A lot has been said and written about virtualization and a lot of companies are finding benefits adopting it in their IT infrastructure or the data centers that they might be hosting their applications with. At Decipher, we have been supporting our clients with their virtualization needs specifically with the VMWare and Hyper-V solutions and have also blogged about it before. Recently, while making a presentation to a potential client, one of the questions that was asked by the Operations Manager was to give a brief overview of virtualization and the different types of virtualization. We are sharing that with our readers as well here.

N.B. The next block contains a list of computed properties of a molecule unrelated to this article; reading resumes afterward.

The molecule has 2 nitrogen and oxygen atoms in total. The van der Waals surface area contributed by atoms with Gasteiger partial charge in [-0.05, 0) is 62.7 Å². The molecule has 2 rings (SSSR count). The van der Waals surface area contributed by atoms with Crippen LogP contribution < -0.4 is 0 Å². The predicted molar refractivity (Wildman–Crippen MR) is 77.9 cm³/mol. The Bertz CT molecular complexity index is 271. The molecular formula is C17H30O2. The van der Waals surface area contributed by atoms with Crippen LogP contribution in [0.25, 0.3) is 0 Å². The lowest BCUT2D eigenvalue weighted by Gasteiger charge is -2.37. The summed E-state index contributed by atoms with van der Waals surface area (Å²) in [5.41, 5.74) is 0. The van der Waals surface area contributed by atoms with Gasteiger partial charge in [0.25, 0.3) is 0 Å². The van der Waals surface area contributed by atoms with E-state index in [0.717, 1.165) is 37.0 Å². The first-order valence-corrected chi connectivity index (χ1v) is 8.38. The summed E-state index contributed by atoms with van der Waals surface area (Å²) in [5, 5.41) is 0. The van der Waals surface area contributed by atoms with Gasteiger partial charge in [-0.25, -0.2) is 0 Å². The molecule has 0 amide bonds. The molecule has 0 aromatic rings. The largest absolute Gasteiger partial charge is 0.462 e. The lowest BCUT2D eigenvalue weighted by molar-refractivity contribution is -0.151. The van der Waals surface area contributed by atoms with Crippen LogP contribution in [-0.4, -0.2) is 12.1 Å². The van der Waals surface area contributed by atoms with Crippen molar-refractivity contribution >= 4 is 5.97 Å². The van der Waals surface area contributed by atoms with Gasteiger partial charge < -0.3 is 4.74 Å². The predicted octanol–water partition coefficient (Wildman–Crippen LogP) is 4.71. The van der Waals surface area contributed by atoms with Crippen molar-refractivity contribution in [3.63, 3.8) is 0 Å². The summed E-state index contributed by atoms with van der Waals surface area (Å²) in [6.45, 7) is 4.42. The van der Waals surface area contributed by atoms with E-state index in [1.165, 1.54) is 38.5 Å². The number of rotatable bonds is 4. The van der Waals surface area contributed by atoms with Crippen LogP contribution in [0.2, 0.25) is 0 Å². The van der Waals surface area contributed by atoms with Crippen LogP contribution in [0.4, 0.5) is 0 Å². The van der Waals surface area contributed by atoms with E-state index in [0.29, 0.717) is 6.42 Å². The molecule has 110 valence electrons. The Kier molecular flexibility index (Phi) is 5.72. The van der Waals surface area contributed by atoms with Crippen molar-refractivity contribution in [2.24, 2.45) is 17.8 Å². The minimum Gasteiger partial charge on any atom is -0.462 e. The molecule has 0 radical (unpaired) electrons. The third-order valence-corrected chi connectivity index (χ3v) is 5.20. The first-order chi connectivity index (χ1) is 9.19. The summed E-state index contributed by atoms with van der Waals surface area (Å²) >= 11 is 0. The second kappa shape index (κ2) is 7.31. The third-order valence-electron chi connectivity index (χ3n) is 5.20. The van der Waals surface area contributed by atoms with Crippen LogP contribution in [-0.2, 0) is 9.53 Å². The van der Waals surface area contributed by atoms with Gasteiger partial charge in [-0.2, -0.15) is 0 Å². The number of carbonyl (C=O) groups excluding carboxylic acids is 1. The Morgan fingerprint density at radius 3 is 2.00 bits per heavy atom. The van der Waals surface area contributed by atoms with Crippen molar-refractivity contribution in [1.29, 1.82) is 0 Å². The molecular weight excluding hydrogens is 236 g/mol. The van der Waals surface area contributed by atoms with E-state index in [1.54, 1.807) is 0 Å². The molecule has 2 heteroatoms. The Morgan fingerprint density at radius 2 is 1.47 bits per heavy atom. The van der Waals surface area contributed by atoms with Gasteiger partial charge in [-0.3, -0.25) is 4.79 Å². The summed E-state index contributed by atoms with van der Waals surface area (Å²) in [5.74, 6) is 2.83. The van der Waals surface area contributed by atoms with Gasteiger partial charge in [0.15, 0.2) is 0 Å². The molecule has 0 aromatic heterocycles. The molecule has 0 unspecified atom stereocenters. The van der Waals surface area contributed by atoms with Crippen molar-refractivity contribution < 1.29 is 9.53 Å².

Basically, virtualization is dis-associating the tight bond between software and hardware. In a traditional world, one would use one server for their Oracle instance, one for a Microsoft instance, yet another one to host their Exchange Server and so on for the other applications that they have to support. At times, you would be able to consolidate them assuming that the OS, providers and the different vendor requirements are common. What this ends up doing is give you a tons of servers to manage, which consume more power, waste the resources on these boxes because some of these servers would be under-utilized (CPU, Memory wise). Not only that, if you need to add more capacity you would either try to scale up (more memory or additional processors if possible) or scale out (more servers). By being able to dis-associate the bond between the software and the hardware one can then use the same hardware to serve up the needs of the different software servers. So, you could be running Oracle, MS SQL Server, Exchange, Great Plans, Dynamics CRM, etc. all on the same hardware. By doing this, it is also possible to run different operating systems so I could run MS SQL Server 2008 on Windows 2008 Server and at the same time run, Oracle on Linux all running on the same hardware. By doing this, the resources will be better utilized and also allow us to easy add another VM on the same hardware assuming that we have the capacity. There are additional benefits as well like making use of the vmotion capabilities of VMWare etc..